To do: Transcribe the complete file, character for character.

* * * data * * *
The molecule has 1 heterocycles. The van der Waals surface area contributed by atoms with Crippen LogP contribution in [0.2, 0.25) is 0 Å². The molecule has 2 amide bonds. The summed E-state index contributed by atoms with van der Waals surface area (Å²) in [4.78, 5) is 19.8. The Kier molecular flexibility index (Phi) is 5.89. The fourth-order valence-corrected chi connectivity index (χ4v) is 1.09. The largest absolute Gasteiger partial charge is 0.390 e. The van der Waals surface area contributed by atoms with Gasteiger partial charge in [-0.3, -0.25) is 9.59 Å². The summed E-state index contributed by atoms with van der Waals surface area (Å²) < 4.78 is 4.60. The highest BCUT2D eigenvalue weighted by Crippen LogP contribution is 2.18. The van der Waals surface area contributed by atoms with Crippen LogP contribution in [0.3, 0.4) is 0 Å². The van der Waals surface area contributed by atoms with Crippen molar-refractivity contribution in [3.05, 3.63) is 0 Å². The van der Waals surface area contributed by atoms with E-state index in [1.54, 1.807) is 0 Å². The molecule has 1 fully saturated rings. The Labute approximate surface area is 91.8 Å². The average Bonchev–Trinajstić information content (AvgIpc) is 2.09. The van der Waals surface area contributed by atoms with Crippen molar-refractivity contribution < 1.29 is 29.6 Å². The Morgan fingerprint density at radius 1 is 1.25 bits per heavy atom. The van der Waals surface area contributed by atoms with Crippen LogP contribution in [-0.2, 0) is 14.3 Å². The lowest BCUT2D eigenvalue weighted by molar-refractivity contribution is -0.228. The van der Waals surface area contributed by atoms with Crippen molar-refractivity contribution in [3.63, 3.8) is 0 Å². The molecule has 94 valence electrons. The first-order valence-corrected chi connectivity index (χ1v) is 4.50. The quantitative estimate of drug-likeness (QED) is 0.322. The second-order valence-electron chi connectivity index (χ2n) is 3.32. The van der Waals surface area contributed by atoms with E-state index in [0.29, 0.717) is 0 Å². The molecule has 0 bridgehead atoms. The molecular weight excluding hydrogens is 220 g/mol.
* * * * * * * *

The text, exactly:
The molecule has 1 heterocycles. The van der Waals surface area contributed by atoms with Crippen LogP contribution in [0.2, 0.25) is 0 Å². The molecule has 2 amide bonds. The summed E-state index contributed by atoms with van der Waals surface area (Å²) in [4.78, 5) is 19.8. The Kier molecular flexibility index (Phi) is 5.89. The fourth-order valence-corrected chi connectivity index (χ4v) is 1.09. The largest absolute Gasteiger partial charge is 0.390 e. The van der Waals surface area contributed by atoms with Gasteiger partial charge in [-0.3, -0.25) is 9.59 Å². The summed E-state index contributed by atoms with van der Waals surface area (Å²) < 4.78 is 4.60. The highest BCUT2D eigenvalue weighted by Crippen LogP contribution is 2.18. The van der Waals surface area contributed by atoms with Crippen LogP contribution in [0.3, 0.4) is 0 Å². The van der Waals surface area contributed by atoms with Crippen molar-refractivity contribution in [3.05, 3.63) is 0 Å². The van der Waals surface area contributed by atoms with E-state index in [1.54, 1.807) is 0 Å². The molecule has 1 fully saturated rings. The Labute approximate surface area is 91.8 Å². The average Bonchev–Trinajstić information content (AvgIpc) is 2.09. The van der Waals surface area contributed by atoms with Crippen molar-refractivity contribution < 1.29 is 29.6 Å². The Morgan fingerprint density at radius 1 is 1.25 bits per heavy atom. The van der Waals surface area contributed by atoms with Crippen LogP contribution in [-0.2, 0) is 14.3 Å². The lowest BCUT2D eigenvalue weighted by molar-refractivity contribution is -0.228. The van der Waals surface area contributed by atoms with Crippen molar-refractivity contribution in [3.63, 3.8) is 0 Å². The molecule has 94 valence electrons. The first-order valence-corrected chi connectivity index (χ1v) is 4.50. The quantitative estimate of drug-likeness (QED) is 0.322. The second-order valence-electron chi connectivity index (χ2n) is 3.32. The van der Waals surface area contributed by atoms with E-state index in [0.29, 0.717) is 0 Å². The molecule has 0 bridgehead atoms. The molecular weight excluding hydrogens is 220 g/mol.